The video below (scroll down a bit to view it) is the result of a Facebook experiment in which twelve writers from the US, Canada, and Ireland wrote a linked poem on the theme of remembering. The writers included Ray Brown, Marina Antropow Cramer, Adam Fitzgerald, Gina Larkin, Diane Lockward, Adele Kenny, Leah Maines, Tomás Ó Cárthaigh, Donna Gagnon Pugh, Linda Radice, Susanna Rich, and Joe Weil. (Video photos courtesy of FreeFoto.com.)
Many linked poems take inspiration from the Japanese form of poetry called Renga (連歌) written by two or more poets. Formal Renga have numerous rules and can be challenging to compose. The form, however, is sometimes adapted for less rigid composition of a simple linked-verse or sequenced poem with multiple lines. In this kind of "relaxed" exercise, one writer begins the poem, and each subsequent writer adds a line that relates to the preceding line. These lines are typically "linked" through obvious cause and effect or comparison and contrast. Sometimes, however, line relationships may be less obvious, surprising, and even mysterious.
Imagery, figures of speech, alliteration, assonance, anaphora, and other poetic devices should be part of the process but, most importantly, this is an exercise designed for sharing and for having fun. Get some friends together and give it a try!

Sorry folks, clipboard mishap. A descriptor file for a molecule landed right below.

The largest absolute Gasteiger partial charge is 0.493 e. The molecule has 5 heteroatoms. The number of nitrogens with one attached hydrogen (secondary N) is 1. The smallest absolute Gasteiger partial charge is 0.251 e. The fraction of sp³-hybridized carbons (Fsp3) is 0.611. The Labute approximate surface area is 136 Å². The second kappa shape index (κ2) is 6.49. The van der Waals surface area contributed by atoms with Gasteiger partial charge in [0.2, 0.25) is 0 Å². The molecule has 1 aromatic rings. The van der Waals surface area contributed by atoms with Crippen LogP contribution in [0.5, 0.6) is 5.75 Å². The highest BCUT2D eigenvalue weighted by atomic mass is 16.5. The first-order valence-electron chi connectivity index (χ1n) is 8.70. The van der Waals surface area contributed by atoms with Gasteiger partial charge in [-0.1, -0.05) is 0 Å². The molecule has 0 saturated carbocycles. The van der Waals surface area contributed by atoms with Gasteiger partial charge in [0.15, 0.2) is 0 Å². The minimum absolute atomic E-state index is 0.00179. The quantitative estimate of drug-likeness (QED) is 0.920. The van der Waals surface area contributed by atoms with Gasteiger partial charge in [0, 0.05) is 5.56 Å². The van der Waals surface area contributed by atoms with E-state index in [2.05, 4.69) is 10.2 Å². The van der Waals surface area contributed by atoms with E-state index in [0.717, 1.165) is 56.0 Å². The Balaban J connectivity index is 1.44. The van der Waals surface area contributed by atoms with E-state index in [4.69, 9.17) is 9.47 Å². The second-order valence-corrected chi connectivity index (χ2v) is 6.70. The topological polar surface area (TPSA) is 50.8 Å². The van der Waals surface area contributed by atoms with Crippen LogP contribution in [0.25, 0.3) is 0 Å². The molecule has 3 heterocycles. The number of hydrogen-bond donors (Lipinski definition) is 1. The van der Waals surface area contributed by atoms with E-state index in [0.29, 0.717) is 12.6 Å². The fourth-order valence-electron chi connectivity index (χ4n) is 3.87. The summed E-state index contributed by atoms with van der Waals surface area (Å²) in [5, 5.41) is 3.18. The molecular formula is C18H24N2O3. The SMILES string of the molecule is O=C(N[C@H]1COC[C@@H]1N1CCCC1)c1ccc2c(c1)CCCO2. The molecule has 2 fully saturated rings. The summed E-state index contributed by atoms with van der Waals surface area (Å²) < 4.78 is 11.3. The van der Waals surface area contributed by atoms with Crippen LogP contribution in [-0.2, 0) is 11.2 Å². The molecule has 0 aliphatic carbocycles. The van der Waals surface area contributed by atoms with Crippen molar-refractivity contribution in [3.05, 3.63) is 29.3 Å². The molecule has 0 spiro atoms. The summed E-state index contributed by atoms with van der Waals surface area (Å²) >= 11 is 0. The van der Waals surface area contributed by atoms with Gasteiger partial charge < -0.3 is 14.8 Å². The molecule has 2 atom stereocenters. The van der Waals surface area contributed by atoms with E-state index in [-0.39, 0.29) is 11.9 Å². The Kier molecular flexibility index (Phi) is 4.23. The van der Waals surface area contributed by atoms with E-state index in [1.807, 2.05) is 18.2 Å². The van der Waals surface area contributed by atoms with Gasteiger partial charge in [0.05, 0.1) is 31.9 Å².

Here's a suggested format, but remember that guidelines are entirely flexible:
1. Plan how to share the writing experience (in person, via email, on Facebook, through other electronic means).
2. Select a group of poets/friends with whom you'd like to write, and get in touch.
3. Establish a theme and whatever "rules" you think may be appropriate. Make sure everyone in the group knows what's expected. (If you're interested, check out the rules for formal Renga.)
4. Write the first link, and share it with the next writer in your group (who will pass it along to the next, and so on).
5. Ask the last writer to bring the poem to closure or, alternatively, write the last link yourself.
Really cool idea...thanks for sharing!!!ReplyDelete
Renga it rolls on my tongueReplyDelete
I'ma look it up right now
a friend who had a renga group explained it a while back but I want to remember